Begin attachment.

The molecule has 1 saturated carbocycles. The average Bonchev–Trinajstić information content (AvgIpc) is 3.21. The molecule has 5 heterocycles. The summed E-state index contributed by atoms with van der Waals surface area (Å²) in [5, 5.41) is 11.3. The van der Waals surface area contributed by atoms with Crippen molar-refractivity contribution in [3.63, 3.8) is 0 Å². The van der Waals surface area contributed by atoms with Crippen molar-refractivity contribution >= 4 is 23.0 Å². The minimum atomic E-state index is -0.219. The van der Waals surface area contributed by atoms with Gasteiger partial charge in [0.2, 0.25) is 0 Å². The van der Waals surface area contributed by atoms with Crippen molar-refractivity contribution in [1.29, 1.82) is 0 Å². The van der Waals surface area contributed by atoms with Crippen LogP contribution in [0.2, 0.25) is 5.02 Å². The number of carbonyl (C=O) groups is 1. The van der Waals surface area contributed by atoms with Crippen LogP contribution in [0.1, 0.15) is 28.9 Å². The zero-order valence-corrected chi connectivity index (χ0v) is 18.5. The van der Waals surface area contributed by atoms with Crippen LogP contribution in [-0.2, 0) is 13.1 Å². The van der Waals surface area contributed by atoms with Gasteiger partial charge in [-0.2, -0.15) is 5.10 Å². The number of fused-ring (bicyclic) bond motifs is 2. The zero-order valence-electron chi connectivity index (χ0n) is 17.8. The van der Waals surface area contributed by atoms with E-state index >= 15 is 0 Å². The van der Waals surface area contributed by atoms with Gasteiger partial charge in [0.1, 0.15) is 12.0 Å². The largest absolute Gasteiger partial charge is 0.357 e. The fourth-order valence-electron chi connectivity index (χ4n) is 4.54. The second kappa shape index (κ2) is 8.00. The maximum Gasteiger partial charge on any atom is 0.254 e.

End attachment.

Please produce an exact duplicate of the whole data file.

The molecule has 1 saturated carbocycles. The average Bonchev–Trinajstić information content (AvgIpc) is 3.21. The molecule has 5 heterocycles. The summed E-state index contributed by atoms with van der Waals surface area (Å²) in [5, 5.41) is 11.3. The van der Waals surface area contributed by atoms with Crippen molar-refractivity contribution in [3.63, 3.8) is 0 Å². The van der Waals surface area contributed by atoms with Crippen molar-refractivity contribution >= 4 is 23.0 Å². The minimum atomic E-state index is -0.219. The van der Waals surface area contributed by atoms with Gasteiger partial charge in [0.2, 0.25) is 0 Å². The van der Waals surface area contributed by atoms with Crippen molar-refractivity contribution in [1.29, 1.82) is 0 Å². The van der Waals surface area contributed by atoms with Crippen LogP contribution in [0.2, 0.25) is 5.02 Å². The number of carbonyl (C=O) groups is 1. The van der Waals surface area contributed by atoms with Crippen LogP contribution in [0.1, 0.15) is 28.9 Å². The zero-order valence-corrected chi connectivity index (χ0v) is 18.5. The van der Waals surface area contributed by atoms with Crippen LogP contribution in [-0.2, 0) is 13.1 Å². The van der Waals surface area contributed by atoms with Gasteiger partial charge in [-0.2, -0.15) is 5.10 Å². The number of fused-ring (bicyclic) bond motifs is 2. The zero-order valence-electron chi connectivity index (χ0n) is 17.8. The van der Waals surface area contributed by atoms with E-state index >= 15 is 0 Å². The van der Waals surface area contributed by atoms with Gasteiger partial charge in [0.1, 0.15) is 12.0 Å². The largest absolute Gasteiger partial charge is 0.357 e. The fourth-order valence-electron chi connectivity index (χ4n) is 4.54. The second kappa shape index (κ2) is 8.00. The maximum Gasteiger partial charge on any atom is 0.254 e.